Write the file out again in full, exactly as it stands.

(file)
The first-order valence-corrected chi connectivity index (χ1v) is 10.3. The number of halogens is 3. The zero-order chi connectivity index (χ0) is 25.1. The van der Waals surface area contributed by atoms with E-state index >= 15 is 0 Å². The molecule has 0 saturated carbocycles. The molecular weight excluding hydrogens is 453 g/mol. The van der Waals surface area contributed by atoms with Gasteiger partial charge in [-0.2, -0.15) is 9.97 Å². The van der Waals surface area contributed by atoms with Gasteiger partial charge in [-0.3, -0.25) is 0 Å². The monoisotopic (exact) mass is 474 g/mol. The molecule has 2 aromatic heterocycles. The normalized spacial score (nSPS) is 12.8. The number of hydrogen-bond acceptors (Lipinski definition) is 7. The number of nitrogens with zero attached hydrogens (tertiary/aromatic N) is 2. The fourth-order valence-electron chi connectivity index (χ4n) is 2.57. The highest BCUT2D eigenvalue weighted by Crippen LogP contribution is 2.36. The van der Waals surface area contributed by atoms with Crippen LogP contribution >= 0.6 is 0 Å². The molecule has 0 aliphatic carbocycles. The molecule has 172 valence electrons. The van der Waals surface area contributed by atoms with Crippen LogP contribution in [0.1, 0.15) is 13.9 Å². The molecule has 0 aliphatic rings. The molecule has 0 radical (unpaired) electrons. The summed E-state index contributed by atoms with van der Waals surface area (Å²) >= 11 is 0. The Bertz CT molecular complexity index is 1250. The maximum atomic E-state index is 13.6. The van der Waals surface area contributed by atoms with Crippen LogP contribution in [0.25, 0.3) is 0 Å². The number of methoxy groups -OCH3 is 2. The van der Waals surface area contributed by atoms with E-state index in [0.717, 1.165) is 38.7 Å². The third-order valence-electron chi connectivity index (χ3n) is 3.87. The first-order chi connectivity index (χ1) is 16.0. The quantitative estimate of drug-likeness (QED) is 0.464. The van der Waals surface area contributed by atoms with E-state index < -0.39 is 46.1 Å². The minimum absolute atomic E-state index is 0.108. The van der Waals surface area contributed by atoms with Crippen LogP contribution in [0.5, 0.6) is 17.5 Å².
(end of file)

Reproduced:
The first-order valence-corrected chi connectivity index (χ1v) is 10.3. The number of halogens is 3. The zero-order chi connectivity index (χ0) is 25.1. The van der Waals surface area contributed by atoms with E-state index >= 15 is 0 Å². The molecule has 0 saturated carbocycles. The molecular weight excluding hydrogens is 453 g/mol. The van der Waals surface area contributed by atoms with Gasteiger partial charge in [-0.2, -0.15) is 9.97 Å². The van der Waals surface area contributed by atoms with Gasteiger partial charge in [-0.3, -0.25) is 0 Å². The monoisotopic (exact) mass is 474 g/mol. The molecule has 2 aromatic heterocycles. The normalized spacial score (nSPS) is 12.8. The number of hydrogen-bond acceptors (Lipinski definition) is 7. The number of nitrogens with zero attached hydrogens (tertiary/aromatic N) is 2. The fourth-order valence-electron chi connectivity index (χ4n) is 2.57. The highest BCUT2D eigenvalue weighted by Crippen LogP contribution is 2.36. The van der Waals surface area contributed by atoms with Crippen LogP contribution >= 0.6 is 0 Å². The molecule has 0 aliphatic carbocycles. The molecule has 172 valence electrons. The van der Waals surface area contributed by atoms with Crippen LogP contribution in [0.1, 0.15) is 13.9 Å². The molecule has 0 aliphatic rings. The molecule has 0 radical (unpaired) electrons. The summed E-state index contributed by atoms with van der Waals surface area (Å²) >= 11 is 0. The Bertz CT molecular complexity index is 1250. The maximum atomic E-state index is 13.6. The van der Waals surface area contributed by atoms with Crippen LogP contribution in [0.25, 0.3) is 0 Å². The number of methoxy groups -OCH3 is 2. The van der Waals surface area contributed by atoms with E-state index in [0.717, 1.165) is 38.7 Å². The third-order valence-electron chi connectivity index (χ3n) is 3.87. The first-order chi connectivity index (χ1) is 16.0. The quantitative estimate of drug-likeness (QED) is 0.464. The van der Waals surface area contributed by atoms with E-state index < -0.39 is 46.1 Å². The minimum absolute atomic E-state index is 0.108. The van der Waals surface area contributed by atoms with Crippen LogP contribution in [0.5, 0.6) is 17.5 Å².